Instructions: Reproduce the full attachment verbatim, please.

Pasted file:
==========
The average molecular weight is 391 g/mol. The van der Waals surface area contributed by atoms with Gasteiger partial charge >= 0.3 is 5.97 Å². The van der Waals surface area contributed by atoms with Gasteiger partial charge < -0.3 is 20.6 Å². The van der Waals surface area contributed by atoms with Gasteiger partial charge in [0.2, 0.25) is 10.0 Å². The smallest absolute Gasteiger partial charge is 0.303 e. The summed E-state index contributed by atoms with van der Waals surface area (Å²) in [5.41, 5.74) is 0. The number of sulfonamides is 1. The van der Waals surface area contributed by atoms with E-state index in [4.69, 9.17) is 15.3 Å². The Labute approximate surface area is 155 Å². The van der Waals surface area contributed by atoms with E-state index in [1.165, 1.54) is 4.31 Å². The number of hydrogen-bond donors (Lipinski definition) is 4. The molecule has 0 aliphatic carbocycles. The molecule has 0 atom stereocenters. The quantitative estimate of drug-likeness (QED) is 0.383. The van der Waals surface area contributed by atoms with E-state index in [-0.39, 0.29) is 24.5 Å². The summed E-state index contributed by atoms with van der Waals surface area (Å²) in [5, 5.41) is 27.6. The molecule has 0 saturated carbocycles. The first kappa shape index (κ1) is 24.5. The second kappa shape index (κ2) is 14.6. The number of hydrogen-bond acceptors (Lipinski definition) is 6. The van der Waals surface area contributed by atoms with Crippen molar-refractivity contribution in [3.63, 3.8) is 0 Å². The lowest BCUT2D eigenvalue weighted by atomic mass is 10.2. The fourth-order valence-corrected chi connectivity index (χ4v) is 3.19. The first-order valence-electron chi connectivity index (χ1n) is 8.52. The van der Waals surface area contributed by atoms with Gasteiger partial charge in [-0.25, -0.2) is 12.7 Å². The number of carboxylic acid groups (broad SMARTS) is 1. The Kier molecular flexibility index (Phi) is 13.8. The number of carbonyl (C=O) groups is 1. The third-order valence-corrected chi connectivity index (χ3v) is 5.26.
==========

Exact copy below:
The average molecular weight is 391 g/mol. The van der Waals surface area contributed by atoms with Gasteiger partial charge >= 0.3 is 5.97 Å². The van der Waals surface area contributed by atoms with Gasteiger partial charge < -0.3 is 20.6 Å². The van der Waals surface area contributed by atoms with Gasteiger partial charge in [0.2, 0.25) is 10.0 Å². The smallest absolute Gasteiger partial charge is 0.303 e. The summed E-state index contributed by atoms with van der Waals surface area (Å²) in [5.41, 5.74) is 0. The number of sulfonamides is 1. The van der Waals surface area contributed by atoms with E-state index in [4.69, 9.17) is 15.3 Å². The Labute approximate surface area is 155 Å². The van der Waals surface area contributed by atoms with E-state index in [1.165, 1.54) is 4.31 Å². The number of hydrogen-bond donors (Lipinski definition) is 4. The molecule has 0 aliphatic carbocycles. The molecule has 0 atom stereocenters. The quantitative estimate of drug-likeness (QED) is 0.383. The van der Waals surface area contributed by atoms with E-state index in [-0.39, 0.29) is 24.5 Å². The summed E-state index contributed by atoms with van der Waals surface area (Å²) in [5, 5.41) is 27.6. The molecule has 0 saturated carbocycles. The first kappa shape index (κ1) is 24.5. The second kappa shape index (κ2) is 14.6. The number of hydrogen-bond acceptors (Lipinski definition) is 6. The van der Waals surface area contributed by atoms with Crippen molar-refractivity contribution in [3.63, 3.8) is 0 Å². The lowest BCUT2D eigenvalue weighted by atomic mass is 10.2. The fourth-order valence-corrected chi connectivity index (χ4v) is 3.19. The first-order valence-electron chi connectivity index (χ1n) is 8.52. The van der Waals surface area contributed by atoms with Gasteiger partial charge in [-0.25, -0.2) is 12.7 Å². The number of carboxylic acid groups (broad SMARTS) is 1. The Kier molecular flexibility index (Phi) is 13.8. The number of carbonyl (C=O) groups is 1. The third-order valence-corrected chi connectivity index (χ3v) is 5.26.